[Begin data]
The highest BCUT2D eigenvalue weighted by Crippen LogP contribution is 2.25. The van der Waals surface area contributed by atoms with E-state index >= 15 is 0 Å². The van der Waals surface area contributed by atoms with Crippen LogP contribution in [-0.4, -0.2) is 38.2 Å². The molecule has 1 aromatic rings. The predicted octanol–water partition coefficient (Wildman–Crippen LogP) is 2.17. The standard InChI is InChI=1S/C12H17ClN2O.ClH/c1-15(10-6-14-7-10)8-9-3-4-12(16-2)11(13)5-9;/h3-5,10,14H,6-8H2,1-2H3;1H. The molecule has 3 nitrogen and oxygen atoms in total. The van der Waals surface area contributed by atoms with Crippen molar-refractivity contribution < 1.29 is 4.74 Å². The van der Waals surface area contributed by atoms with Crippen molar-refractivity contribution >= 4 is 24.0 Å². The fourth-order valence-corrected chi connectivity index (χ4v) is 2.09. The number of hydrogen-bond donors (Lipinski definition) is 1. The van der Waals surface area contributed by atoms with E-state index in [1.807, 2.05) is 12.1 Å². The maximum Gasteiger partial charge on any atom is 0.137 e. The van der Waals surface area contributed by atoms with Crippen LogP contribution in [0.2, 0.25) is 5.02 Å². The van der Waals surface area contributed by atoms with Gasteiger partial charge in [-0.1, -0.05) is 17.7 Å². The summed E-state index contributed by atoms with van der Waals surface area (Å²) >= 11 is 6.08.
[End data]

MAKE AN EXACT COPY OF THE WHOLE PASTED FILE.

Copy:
The highest BCUT2D eigenvalue weighted by Crippen LogP contribution is 2.25. The van der Waals surface area contributed by atoms with E-state index >= 15 is 0 Å². The van der Waals surface area contributed by atoms with Crippen LogP contribution in [-0.4, -0.2) is 38.2 Å². The molecule has 1 aromatic rings. The predicted octanol–water partition coefficient (Wildman–Crippen LogP) is 2.17. The standard InChI is InChI=1S/C12H17ClN2O.ClH/c1-15(10-6-14-7-10)8-9-3-4-12(16-2)11(13)5-9;/h3-5,10,14H,6-8H2,1-2H3;1H. The molecule has 3 nitrogen and oxygen atoms in total. The van der Waals surface area contributed by atoms with Crippen molar-refractivity contribution < 1.29 is 4.74 Å². The van der Waals surface area contributed by atoms with Crippen molar-refractivity contribution >= 4 is 24.0 Å². The fourth-order valence-corrected chi connectivity index (χ4v) is 2.09. The number of hydrogen-bond donors (Lipinski definition) is 1. The van der Waals surface area contributed by atoms with E-state index in [1.807, 2.05) is 12.1 Å². The maximum Gasteiger partial charge on any atom is 0.137 e. The van der Waals surface area contributed by atoms with Crippen LogP contribution in [0.2, 0.25) is 5.02 Å². The van der Waals surface area contributed by atoms with Gasteiger partial charge in [-0.1, -0.05) is 17.7 Å². The summed E-state index contributed by atoms with van der Waals surface area (Å²) >= 11 is 6.08.